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Autism Treatment Checklist


Autism Treatment Checklist


      

     07/21/00

      Most parents of Autistic/PDD children try a variety of treatment programs over time in an attempt to find something that will work with their children. Sometimes it becomes difficult to tell which program is more effective or on which areas of behavior improvement is seen. The Autism Research Institute has developed a simple, online evaluation tool to help in evaluating the different approaches to treatment which are being used and which is individualized to the individual child. There are other checklists available for different age-groups such as toddlers however this checklist covers a wide range of ages and behaviors.

      The Checklist evaluates behaviors in four different areas, Speech/Language/Communication, Sociability, Sensory/Cognitive Awareness and Health/Physical Behavior. Using a simple 3 or 4 point rating scale, it asks the parent to rate the child's behaviors and click on the appropriate " radio button" to enter the rating. It asks that 77 different behaviors be evaluated and rated and when complete that the data be transmitted for scoring.

      This evaluation tool is free and is not copyrighted, so it can be used several times to evaluate the behaviors present after a particular treatment is tried and then the results can be compared to see which areas of behavior are improved on one particular treatment in comparison with other treatment methods which have been tried. It is part of an ongoing research project and uses a similar tool to rate non-autistic children as a control group. While the checklist calls for personal identification information, it allows for use of a code number instead of a name, in an attempt to provide confidentiality.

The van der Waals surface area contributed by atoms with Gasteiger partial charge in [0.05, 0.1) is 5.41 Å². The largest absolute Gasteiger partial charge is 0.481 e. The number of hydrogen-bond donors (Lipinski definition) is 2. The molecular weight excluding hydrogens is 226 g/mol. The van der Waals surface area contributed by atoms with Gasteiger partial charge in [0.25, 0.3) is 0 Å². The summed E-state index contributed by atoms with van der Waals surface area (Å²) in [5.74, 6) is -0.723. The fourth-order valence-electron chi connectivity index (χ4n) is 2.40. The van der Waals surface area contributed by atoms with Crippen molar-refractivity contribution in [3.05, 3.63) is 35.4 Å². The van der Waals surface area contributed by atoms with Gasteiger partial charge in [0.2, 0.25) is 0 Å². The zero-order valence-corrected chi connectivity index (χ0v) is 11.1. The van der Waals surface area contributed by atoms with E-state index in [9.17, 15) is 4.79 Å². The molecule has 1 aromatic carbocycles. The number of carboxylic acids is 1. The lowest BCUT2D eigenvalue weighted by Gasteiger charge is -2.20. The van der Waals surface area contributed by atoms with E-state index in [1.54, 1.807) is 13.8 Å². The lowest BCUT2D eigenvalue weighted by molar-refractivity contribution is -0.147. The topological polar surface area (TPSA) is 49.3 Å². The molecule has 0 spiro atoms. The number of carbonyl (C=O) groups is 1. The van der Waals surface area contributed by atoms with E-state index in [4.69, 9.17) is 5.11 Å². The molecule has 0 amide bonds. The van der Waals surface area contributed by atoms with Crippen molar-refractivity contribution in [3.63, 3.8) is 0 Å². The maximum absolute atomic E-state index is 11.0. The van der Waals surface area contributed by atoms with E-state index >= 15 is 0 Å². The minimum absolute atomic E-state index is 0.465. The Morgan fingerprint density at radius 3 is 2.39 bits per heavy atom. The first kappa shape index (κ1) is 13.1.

This tool is easy to use and takes only about 5 minutes to complete. The scoring is done instantaneously and results are displayed for each area and for a total score. I just tried using this checklist for my son's behaviors and found it gave an accurate evaluation of where I see his level of autistic behavior as being. While it may not be for everyone, it does give what appears to be a statistically valid rating and is worth trying. It not only can be used by parents or caregivers, but by teachers as well to determine the effect of their interventions in behavior modification and other areas. Overall, it appears to be a worthwhile form to have handy, especially when evaluating the effectiveness of a particular treatment on a specific area of behavioral concern.